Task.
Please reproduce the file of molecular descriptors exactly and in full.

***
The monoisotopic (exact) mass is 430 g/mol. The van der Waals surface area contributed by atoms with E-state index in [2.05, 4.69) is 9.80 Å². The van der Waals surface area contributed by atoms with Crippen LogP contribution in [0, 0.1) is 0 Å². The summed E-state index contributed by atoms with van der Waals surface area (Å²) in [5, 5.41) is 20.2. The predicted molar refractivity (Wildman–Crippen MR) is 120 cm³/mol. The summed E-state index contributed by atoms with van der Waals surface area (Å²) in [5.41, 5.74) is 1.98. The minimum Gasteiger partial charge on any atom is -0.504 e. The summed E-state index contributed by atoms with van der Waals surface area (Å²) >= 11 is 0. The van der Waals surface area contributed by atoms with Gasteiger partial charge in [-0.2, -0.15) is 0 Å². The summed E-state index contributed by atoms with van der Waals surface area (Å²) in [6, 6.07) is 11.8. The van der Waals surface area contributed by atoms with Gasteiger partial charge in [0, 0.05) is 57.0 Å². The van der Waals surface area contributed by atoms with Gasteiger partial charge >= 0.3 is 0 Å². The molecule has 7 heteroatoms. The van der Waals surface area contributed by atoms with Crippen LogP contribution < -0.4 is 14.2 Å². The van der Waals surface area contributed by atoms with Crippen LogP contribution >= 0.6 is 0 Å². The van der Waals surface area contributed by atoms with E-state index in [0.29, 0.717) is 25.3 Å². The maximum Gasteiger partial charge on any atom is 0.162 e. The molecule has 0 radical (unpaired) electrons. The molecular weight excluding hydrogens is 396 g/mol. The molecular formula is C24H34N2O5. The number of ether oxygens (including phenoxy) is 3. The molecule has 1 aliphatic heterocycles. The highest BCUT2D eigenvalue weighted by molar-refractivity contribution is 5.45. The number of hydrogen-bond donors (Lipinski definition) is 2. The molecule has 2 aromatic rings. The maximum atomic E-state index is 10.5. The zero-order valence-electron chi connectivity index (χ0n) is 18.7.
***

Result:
The monoisotopic (exact) mass is 430 g/mol. The van der Waals surface area contributed by atoms with E-state index in [2.05, 4.69) is 9.80 Å². The van der Waals surface area contributed by atoms with Crippen LogP contribution in [0, 0.1) is 0 Å². The summed E-state index contributed by atoms with van der Waals surface area (Å²) in [5, 5.41) is 20.2. The predicted molar refractivity (Wildman–Crippen MR) is 120 cm³/mol. The summed E-state index contributed by atoms with van der Waals surface area (Å²) in [5.41, 5.74) is 1.98. The minimum Gasteiger partial charge on any atom is -0.504 e. The summed E-state index contributed by atoms with van der Waals surface area (Å²) >= 11 is 0. The van der Waals surface area contributed by atoms with Gasteiger partial charge in [-0.2, -0.15) is 0 Å². The summed E-state index contributed by atoms with van der Waals surface area (Å²) in [6, 6.07) is 11.8. The van der Waals surface area contributed by atoms with Gasteiger partial charge in [0, 0.05) is 57.0 Å². The van der Waals surface area contributed by atoms with Gasteiger partial charge >= 0.3 is 0 Å². The molecule has 7 heteroatoms. The van der Waals surface area contributed by atoms with Crippen LogP contribution < -0.4 is 14.2 Å². The van der Waals surface area contributed by atoms with Crippen LogP contribution >= 0.6 is 0 Å². The van der Waals surface area contributed by atoms with E-state index in [0.29, 0.717) is 25.3 Å². The maximum Gasteiger partial charge on any atom is 0.162 e. The molecule has 0 radical (unpaired) electrons. The molecular weight excluding hydrogens is 396 g/mol. The molecular formula is C24H34N2O5. The number of ether oxygens (including phenoxy) is 3. The molecule has 1 aliphatic heterocycles. The highest BCUT2D eigenvalue weighted by molar-refractivity contribution is 5.45. The number of hydrogen-bond donors (Lipinski definition) is 2. The molecule has 2 aromatic rings. The maximum atomic E-state index is 10.5. The zero-order valence-electron chi connectivity index (χ0n) is 18.7.